Bitwise Not Operator

Discussion in 'C Programming' started by aleksa, Jun 26, 2012.

  1. aleksa

    aleksa Guest

    unsigned char X, Y;
    if (X != (unsigned char) ~Y)

    why do I get a warning here?
    comparison of promoted ~unsigned with unsigned

    As I understand, ~ promotes it to int,
    but haven't I casted it back to a byte?


    And, why does it work here?

    unsigned char notb (unsigned char val) {
    return ~val;
    }

    if (X != notb(Y))
     
    aleksa, Jun 26, 2012
    #1
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  2. aleksa

    Ike Naar Guest

    On 2012-06-26, aleksa <> wrote:
    > unsigned char X, Y;
    > if (X != (unsigned char) ~Y)
    >
    > why do I get a warning here?
    > comparison of promoted ~unsigned with unsigned


    This is unexpected.
    Looking a the format of the warning, it seems you're using gcc.
    But gcc 4.1.2 only gives this warning when the cast to unsigned char
    is missing, as in (X != ~Y). If the cast is in place, the compiler
    remains silent. Which version of gcc do you use?
     
    Ike Naar, Jun 26, 2012
    #2
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  3. aleksa

    Les Cargill Guest

    aleksa wrote:
    > unsigned char X, Y;
    > if (X != (unsigned char) ~Y)
    >
    > why do I get a warning here?
    > comparison of promoted ~unsigned with unsigned
    >
    > As I understand, ~ promotes it to int,
    > but haven't I casted it back to a byte?
    >
    >
    > And, why does it work here?
    >
    > unsigned char notb (unsigned char val) {
    > return ~val;
    > }
    >
    > if (X != notb(Y))
    >



    Dunno why you get a warning:

    C:\c\usenet>gcc -v

    Reading specs from c:/Mingw/bin/../lib/gcc/mingw3....

    gcc version 3.4.5 (mingw-vista special r3)

    C:\c\usenet>


    C:\c\usenet>gcc -Wall --pedantic -o not.exe not.c

    C:\c\usenet>
    C:\c\usenet>cat not.c

    #include <stdio.h>

    int main(void)
    {

    unsigned char X=9, Y=42;
    if (X != (unsigned char) ~Y)
    printf("uh uhh\n");


    return 0;
    }


    --
    Les Cargill
     
    Les Cargill, Jun 26, 2012
    #3
  4. aleksa

    aleksa Guest

    On Tuesday, June 26, 2012 7:06:01 PM UTC+2, Ike Naar wrote:
    > On 2012-06-26, aleksa <> wrote:
    > > unsigned char X, Y;
    > > if (X != (unsigned char) ~Y)
    > >
    > > why do I get a warning here?
    > > comparison of promoted ~unsigned with unsigned

    >
    > This is unexpected.
    > Looking a the format of the warning, it seems you're using gcc.
    > But gcc 4.1.2 only gives this warning when the cast to unsigned char
    > is missing, as in (X != ~Y). If the cast is in place, the compiler
    > remains silent. Which version of gcc do you use?


    4.6.2.

    Actually, the original warning message is ended with [-Wsign-compare]
    don't know why I haven't included that part...
    (that option is included with -Wextra).

    -Wsign-compare:
    "Warn when a comparison between signed and unsigned values..."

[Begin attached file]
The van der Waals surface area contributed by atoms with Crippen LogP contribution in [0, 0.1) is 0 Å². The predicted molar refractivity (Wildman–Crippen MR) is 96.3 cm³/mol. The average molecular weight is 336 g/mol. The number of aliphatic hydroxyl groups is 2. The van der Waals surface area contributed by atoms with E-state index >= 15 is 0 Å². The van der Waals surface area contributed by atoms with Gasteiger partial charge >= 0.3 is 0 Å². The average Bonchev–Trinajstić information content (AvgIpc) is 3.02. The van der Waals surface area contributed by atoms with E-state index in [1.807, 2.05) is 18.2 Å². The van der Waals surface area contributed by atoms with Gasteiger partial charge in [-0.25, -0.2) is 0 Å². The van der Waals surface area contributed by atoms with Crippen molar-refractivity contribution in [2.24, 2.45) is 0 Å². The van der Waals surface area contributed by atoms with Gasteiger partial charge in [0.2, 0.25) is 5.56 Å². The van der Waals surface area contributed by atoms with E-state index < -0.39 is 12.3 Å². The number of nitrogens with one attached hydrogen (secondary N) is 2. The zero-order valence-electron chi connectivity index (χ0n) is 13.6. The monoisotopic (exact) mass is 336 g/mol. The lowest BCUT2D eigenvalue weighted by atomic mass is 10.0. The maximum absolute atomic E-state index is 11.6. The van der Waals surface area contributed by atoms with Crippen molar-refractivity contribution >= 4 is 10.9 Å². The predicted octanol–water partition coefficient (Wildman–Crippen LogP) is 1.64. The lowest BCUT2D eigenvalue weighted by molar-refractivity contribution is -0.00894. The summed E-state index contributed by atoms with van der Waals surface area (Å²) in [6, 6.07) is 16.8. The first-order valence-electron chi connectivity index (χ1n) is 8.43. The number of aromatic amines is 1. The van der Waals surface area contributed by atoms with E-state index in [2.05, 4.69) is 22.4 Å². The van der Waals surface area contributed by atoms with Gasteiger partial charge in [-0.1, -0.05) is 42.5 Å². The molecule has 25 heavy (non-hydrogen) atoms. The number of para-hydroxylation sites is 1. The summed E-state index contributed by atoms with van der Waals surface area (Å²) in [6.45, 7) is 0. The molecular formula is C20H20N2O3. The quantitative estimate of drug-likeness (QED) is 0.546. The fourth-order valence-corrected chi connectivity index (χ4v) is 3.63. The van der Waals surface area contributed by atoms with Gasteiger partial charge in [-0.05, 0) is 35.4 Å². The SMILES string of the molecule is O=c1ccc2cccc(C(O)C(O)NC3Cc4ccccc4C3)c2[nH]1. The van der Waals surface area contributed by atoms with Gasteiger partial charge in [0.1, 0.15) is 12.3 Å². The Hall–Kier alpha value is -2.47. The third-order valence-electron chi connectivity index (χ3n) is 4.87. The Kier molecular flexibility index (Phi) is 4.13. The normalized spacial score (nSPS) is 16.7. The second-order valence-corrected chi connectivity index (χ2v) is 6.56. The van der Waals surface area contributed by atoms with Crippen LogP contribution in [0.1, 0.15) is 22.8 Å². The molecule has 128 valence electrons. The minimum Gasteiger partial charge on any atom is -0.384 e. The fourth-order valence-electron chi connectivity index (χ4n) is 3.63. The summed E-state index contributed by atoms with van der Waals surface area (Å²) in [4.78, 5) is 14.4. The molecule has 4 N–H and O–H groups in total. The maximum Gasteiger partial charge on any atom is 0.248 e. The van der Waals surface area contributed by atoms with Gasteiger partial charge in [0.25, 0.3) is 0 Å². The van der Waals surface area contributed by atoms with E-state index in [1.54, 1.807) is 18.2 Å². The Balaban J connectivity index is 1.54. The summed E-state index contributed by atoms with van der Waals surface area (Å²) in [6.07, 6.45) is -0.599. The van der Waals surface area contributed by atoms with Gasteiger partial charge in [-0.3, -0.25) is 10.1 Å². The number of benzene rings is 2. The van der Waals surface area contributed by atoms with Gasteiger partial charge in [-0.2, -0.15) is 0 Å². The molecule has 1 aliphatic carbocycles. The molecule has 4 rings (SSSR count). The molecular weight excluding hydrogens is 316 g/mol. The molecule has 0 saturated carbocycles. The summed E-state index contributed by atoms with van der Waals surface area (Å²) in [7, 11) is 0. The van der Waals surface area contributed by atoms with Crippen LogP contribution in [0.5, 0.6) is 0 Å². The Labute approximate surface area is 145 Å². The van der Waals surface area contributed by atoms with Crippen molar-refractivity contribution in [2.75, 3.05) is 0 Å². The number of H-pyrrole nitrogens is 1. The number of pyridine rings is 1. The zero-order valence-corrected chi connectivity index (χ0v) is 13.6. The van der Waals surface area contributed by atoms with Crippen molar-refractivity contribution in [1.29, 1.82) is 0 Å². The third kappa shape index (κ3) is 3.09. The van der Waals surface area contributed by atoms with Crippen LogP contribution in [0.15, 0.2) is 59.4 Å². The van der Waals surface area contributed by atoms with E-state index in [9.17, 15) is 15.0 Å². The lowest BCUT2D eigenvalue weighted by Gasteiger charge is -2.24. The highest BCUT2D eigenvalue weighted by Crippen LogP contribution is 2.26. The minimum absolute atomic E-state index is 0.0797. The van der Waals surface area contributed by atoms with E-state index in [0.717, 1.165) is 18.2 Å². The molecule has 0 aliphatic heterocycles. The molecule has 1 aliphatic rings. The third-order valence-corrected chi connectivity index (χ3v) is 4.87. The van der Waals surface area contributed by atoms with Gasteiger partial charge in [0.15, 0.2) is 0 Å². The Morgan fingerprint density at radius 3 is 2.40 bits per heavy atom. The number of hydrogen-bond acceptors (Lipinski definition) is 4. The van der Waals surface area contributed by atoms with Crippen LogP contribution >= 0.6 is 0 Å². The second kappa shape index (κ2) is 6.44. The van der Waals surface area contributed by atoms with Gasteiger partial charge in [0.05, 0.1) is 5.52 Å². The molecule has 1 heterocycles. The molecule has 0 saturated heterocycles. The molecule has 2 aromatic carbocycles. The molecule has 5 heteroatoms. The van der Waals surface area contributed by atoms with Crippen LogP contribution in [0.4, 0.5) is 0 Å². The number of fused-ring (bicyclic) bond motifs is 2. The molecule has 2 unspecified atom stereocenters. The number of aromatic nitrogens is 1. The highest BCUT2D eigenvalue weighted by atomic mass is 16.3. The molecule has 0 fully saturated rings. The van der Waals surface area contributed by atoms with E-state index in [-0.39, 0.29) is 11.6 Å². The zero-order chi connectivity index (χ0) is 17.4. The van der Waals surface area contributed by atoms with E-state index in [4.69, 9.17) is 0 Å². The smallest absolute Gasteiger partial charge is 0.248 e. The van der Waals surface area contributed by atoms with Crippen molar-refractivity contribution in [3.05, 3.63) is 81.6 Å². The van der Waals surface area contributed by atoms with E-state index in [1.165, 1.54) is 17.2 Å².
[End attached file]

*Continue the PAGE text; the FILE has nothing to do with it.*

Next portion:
but, aren't both values here unsigned?
     
    aleksa, Jun 26, 2012
    #4
  5. aleksa

    Jens Gustedt Guest

    Am 26.06.2012 20:40, schrieb aleksa:
    > On Tuesday, June 26, 2012 7:06:01 PM UTC+2, Ike Naar wrote:
    >> On 2012-06-26, aleksa <> wrote:
    >>> unsigned char X, Y;
    >>> if (X != (unsigned char) ~Y)
    >>>
    >>> why do I get a warning here?
    >>> comparison of promoted ~unsigned with unsigned


    > but, aren't both values here unsigned?


    no, Y is promoted to int before the ~ is applied, then ~Y is int, too

    all types that have an integer rank lower than int are promoted to int
    (or on rare architectures to unsigned) before any operator is applied

    Jens
     
    Jens Gustedt, Jun 26, 2012
    #5
  6. aleksa

    James Kuyper Guest

    On 06/26/2012 02:40 PM, aleksa wrote:
    > On Tuesday, June 26, 2012 7:06:01 PM UTC+2, Ike Naar wrote:
    >> On 2012-06-26, aleksa <> wrote:
    >>> unsigned char X, Y;
    >>> if (X != (unsigned char) ~Y)
    >>>
    >>> why do I get a warning here?
    >>> comparison of promoted ~unsigned with unsigned

    >>
    >> This is unexpected.
    >> Looking a the format of the warning, it seems you're using gcc.
    >> But gcc 4.1.2 only gives this warning when the cast to unsigned char
    >> is missing, as in (X != ~Y). If the cast is in place, the compiler
    >> remains silent. Which version of gcc do you use?

    >
    > 4.6.2.
    >
    > Actually, the original warning message is ended with [-Wsign-compare]
    > don't know why I haven't included that part...
    > (that option is included with -Wextra).
    >
    > -Wsign-compare:
    > "Warn when a comparison between signed and unsigned values..."
    > but, aren't both values here unsigned?


    Both values start out as unsigned, but if UCHAR_MAX <= INT_MAX, both X
    and (unsigned char)~Y get promoted to int before the comparison is
    performed. However, regardless of whether it's looking at the original
    types or the promoted types, and regardless of whether UCHAR_MAX >
    INT_MAX, the signedness is the same on both sides of the expression, so
    I don't understand why the compiler would generate that particular
    warning. It's the ~Y expression that needs warning about. It's generally
    a bad idea to perform bitwise operations on signed types, and due to the
    integer promotions, that's precisely what ~Y does (unless UCHAR_MAX >
    INT_MAX). What you probably want is something like:

    X != UCHAR_MAX & ~(unsigned)Y
     
    James Kuyper, Jun 26, 2012
    #6
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